There were advocates for and against this important substitute motion. I finally addressed the convention, pleading with the messengers "… to let all our personal prejudices, all of our allegiances to nametags, take a back seat to the will of the Lord. I cannot feel that the budget that has been advanced is the will of our Lord. It is the will of some who would cater the will of those who have been displeased (with the direction of the SBC), and who would take their marbles and run away if the game is not played their way. I truly believe that something has been right about the Cooperative Program all of these years, and I am here to plead with you to adopt this substitute motion (offered by Dr. Corts) in order to keep the Cooperative Program working, vital, and in the best interests of our Lord!"
Dr. Corts' effort to save the original plan was barely successful, but the floor had been laid for dissident Baptists to channel their mission giving away from the national convention.
By 1995, North Carolina Baptists found their Cooperative Program had evolved into three plans: A, B, and C. The "A" plan was for churches who wished to continue with the traditional Cooperative Program plan, splitting the funds 32 percent for the SBC and 68 percent for the state convention, while Plan B took away some support from the Southern Baptist Convention, leaving the national body with only 10 percent and applied these extra funds chiefly to state college divinity schools; while Plan C designated 10 percent to global missions under the auspices of the Cooperative Baptist Fellowship programs and the state theological schools and gave nothing to the SBC. Both Plans B and C continued the same level of contributions to the North Carolina convention work, 68 percent.
The cancer of disunity continued to grow when North Carolina Baptists added Plan D to the 1999 budget, reducing funding for state convention causes, while maintaining traditional giving (32 percent) to SBC causes. The new plan also designated additional giving to other state missions causes including Fruitland Baptist Bible Institute. What some had considered good for the goose earlier years now became new fodder for the gander.
During 2002, 1,960 North Carolina churches participated in the plan through Option A, the traditional Cooperative Program plan, while 271 churches chose option B. There were 149 churches that chose Plan C, which totally excludes the SBC. There were 502 churches enrolled in Plan D, the only option that reduces the state convention share of the missions funds. There were several churches that participated in more than one plan, and others exempted gifts to several entities in both state and national budgets.
Several churches, frustrated with the growing list of options, decided to mail their missions checks directly to the state and national missions entities that appealed to them. Recently I asked Bob Wensil, pastor of Pearl Baptist Church in the tiny town of Iron Station, which plan his church supported.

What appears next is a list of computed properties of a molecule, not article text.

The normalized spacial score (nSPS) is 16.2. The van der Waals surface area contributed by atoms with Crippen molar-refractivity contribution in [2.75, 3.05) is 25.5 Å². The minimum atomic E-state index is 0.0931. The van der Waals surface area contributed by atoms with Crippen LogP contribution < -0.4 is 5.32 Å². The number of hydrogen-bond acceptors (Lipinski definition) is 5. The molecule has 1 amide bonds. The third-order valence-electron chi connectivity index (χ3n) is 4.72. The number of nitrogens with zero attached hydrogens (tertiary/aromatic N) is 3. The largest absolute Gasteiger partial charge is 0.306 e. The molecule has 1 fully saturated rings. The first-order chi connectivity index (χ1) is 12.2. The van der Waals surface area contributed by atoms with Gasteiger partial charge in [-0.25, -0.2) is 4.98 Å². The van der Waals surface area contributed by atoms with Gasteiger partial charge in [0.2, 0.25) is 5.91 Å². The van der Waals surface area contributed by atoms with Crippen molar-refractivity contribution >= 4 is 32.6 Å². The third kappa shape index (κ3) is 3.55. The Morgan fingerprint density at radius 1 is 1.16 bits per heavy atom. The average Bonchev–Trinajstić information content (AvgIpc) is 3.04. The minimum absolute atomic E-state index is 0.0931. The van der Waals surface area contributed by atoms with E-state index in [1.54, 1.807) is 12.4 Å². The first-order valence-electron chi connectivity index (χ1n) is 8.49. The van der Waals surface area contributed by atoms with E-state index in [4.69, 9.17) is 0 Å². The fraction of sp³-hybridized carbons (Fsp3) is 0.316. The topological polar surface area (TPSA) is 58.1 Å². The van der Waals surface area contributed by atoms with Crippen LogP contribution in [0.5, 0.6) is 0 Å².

"Ted," he responded, "We still stick with Plan A, the traditional Cooperative Program plan that divides the missions funds we mail to Raleigh between the state convention and our national Southern Baptist Convention.
"For years I have tried to teach our folk that the money they give to the church is God's money. And we need to treat it that way. We see our investment in the Cooperative Program as the same. It is God's money that we give to the Cooperative Program. We may not like some programs as much as we do others, but we're heading in the right direction. And it is God's money, and we are not going to designate and pick. We'll continue to pray for God's direction in the way that the state convention and the SBC use His money in these missions."
Preserving and Strengthening CP
These optional plans have weakened our cooperative missions efforts. Only months ago, the media reported that several of our state convention workers had retired or been let go because of insufficient funds to continue their employment. At the last annual Baptist State Convention meeting, Bob Foy, who had just assumed the presidency after the sad death of President Jerry Pereira, bemoaned the lack of funds available to our International Missions Board. At that time many volunteers were being denied appointment because the necessary money was not available. A dear lady at the state convention office recently reflected to me, "But, Ted, at least we're still together!" But I knew differently. Our minds are set on different goals. We walk to different drummers. Our unity is only in name — and the Lord cannot be pleased.
Let no reader construe this article as criticism of any one individual or group — we must never forget that this giving plan was never designed to preclude any person or church from giving directly to any cause not covered under this umbrella. We are all Christian brothers and sisters, and this is an earnest plea for all Southern Baptists to preserve and strengthen the Cooperative Program.
I believe the Cooperative Program was God-ordained, and that it will survive these temporary setbacks. I pray that we all will resist calls to reorder or minimize giving to and through the Cooperative Program, but rather recognize it as the best way for Southern Baptists to do missions together and bring honor to His name!